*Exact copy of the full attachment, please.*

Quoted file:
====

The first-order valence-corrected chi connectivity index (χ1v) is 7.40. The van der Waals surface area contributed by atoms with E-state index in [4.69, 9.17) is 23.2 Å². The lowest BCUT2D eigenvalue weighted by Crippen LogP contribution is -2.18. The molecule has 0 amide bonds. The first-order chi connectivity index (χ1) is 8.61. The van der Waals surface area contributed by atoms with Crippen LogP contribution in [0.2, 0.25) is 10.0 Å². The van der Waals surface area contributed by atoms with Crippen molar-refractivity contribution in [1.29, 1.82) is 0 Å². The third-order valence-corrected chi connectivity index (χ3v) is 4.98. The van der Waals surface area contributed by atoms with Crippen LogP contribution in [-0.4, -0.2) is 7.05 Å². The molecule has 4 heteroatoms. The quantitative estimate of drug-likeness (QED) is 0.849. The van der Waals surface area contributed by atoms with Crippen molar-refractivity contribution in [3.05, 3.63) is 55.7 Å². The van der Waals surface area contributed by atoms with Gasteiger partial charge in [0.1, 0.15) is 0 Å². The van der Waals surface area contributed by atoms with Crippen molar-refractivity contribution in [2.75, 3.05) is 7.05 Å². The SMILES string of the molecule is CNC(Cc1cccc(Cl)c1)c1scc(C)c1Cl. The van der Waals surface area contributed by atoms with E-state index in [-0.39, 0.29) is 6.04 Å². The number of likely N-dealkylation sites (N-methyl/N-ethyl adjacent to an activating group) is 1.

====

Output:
The first-order valence-corrected chi connectivity index (χ1v) is 7.40. The van der Waals surface area contributed by atoms with E-state index in [4.69, 9.17) is 23.2 Å². The lowest BCUT2D eigenvalue weighted by Crippen LogP contribution is -2.18. The molecule has 0 amide bonds. The first-order chi connectivity index (χ1) is 8.61. The van der Waals surface area contributed by atoms with Crippen LogP contribution in [0.2, 0.25) is 10.0 Å². The van der Waals surface area contributed by atoms with Crippen molar-refractivity contribution in [1.29, 1.82) is 0 Å². The third-order valence-corrected chi connectivity index (χ3v) is 4.98. The van der Waals surface area contributed by atoms with Crippen LogP contribution in [-0.4, -0.2) is 7.05 Å². The molecule has 4 heteroatoms. The quantitative estimate of drug-likeness (QED) is 0.849. The van der Waals surface area contributed by atoms with Crippen molar-refractivity contribution in [3.05, 3.63) is 55.7 Å². The van der Waals surface area contributed by atoms with Gasteiger partial charge in [0.1, 0.15) is 0 Å². The van der Waals surface area contributed by atoms with Crippen molar-refractivity contribution in [2.75, 3.05) is 7.05 Å². The SMILES string of the molecule is CNC(Cc1cccc(Cl)c1)c1scc(C)c1Cl. The van der Waals surface area contributed by atoms with E-state index in [-0.39, 0.29) is 6.04 Å². The number of likely N-dealkylation sites (N-methyl/N-ethyl adjacent to an activating group) is 1.